By Barry Levine / Mobile Tech Today. Updated February 11, 2014.
Could using wires to charge devices become a thing of the past? That often-mentioned possibility may have gotten a bit closer, following news that two competing standards groups will work together on wireless charging standards.
On Tuesday, two of the three wireless power standards groups, the Alliance for Wireless Power (A4WP) and the Power Matter Alliance (PMA), said that the new alliance is aimed at establishing global interoperability for their separate standards.
But this new collaboration does not include the larger Wireless Power Consortium group, which backs the Qi (“chee”) wireless charging spec.
1.7 Billion Units
According to industry research firm IHS Technologies, the global market for wireless power receivers and transmitters is projected to rise to 1.7 billion unit shipments in 10 years, from about 25 million this year.
PMA’s inductive wireless charging technology is used in Starbucks' and McDonald’s stores, and the organization has developed an open network API to integrate individual charging stations into a smart, wireless global network. A4WP focuses on resonant wireless charging, for which it has developed the only magnetic resonance tech spec. A product certification program, Rezence, supports this approach.
Magnetic resonant wireless charging allows more than one device to be placed, in no specific location, on a charging pad. Magnetic inductive wireless charging requires that the device and charger are coupled. The Qi technology, backed by about 200 companies, enables inductive charging as well as short-distance magnetic resonance charging.
Under the agreement, the A4WP Rezence spec will become the PMA magnetic resonance charging spec for transmitters and receivers in either single or multi-mode configurations. The PMA inductive specification will become an A4WP-supported option for multi-mode inductive, magnetic resonance implementations. Both organizations will collaborate on the PMA open network API for network services management.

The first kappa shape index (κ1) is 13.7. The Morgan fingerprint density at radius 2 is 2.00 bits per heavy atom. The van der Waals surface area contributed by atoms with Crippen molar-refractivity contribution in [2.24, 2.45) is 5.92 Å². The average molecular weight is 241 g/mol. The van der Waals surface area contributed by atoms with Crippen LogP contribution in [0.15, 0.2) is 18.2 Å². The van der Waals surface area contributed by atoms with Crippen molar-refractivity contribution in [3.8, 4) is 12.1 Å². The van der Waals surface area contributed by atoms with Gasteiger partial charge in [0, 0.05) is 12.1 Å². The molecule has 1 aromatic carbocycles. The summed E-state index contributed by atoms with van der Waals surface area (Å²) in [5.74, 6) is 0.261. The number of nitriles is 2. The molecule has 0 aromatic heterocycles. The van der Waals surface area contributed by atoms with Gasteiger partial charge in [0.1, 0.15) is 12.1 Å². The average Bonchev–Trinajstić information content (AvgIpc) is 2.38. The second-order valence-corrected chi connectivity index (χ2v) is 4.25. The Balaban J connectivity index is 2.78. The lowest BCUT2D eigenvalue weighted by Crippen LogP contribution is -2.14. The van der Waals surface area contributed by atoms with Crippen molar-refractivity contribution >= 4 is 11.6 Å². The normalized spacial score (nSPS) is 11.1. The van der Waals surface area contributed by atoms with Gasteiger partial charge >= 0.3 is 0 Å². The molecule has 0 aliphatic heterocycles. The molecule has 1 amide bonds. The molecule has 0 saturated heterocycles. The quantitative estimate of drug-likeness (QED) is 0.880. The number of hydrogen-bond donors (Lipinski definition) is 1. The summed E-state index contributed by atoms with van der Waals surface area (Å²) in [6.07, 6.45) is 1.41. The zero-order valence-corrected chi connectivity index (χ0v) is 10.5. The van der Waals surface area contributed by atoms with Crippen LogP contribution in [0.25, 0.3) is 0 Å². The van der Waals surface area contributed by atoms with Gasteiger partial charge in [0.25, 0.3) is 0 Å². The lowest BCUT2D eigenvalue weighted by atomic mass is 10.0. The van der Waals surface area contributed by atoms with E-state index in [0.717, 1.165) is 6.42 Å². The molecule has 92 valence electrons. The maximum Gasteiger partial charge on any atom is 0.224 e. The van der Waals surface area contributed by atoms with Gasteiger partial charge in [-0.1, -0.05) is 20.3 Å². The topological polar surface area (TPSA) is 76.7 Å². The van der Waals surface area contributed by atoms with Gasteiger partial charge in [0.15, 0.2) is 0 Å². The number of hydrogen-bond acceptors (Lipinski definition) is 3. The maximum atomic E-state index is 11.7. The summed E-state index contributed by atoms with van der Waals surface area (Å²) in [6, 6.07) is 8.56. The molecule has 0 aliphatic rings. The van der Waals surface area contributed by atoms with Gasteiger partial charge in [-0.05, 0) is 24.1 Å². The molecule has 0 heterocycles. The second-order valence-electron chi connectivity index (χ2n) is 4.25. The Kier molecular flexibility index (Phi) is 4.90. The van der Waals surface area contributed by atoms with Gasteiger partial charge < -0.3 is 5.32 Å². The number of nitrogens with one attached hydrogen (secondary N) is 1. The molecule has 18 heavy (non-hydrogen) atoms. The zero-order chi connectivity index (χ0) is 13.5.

Kamil Grajski, President of the Alliance for Wireless Power, said in a statement that the membership of these two organizations “consists of the key players necessary to drive industry consolidation and to establish a commercially viable, globally interoperable wireless charging ecosystem.” A4WP’s voting member companies include Broadcom, Intel, Qualcomm and Samsung Eletronics. PMA’s include Starbucks, Procter & Gamble, and Powermat Technologies.
Roger Kay, an analyst with Endpoint Technologies Associates, told us that “there is quite a bit of interest in this area,” not only for mobile devices but for wireless charging of electric vehicles and other hardware.
He noted, however, that it is not uncommon in the United States for two or more standards to co-exist in the market, until the market sorts them out.
In addition to powering various kinds of equipment, wireless charging mats could also become interfaces. Earlier this month, for instance, Apple received a patent for “device orientation based docking functions.” That patent describes the use of device orientation on a wireless charging mat as the trigger for such as actions as data transfer, data synchronization or diagnostics.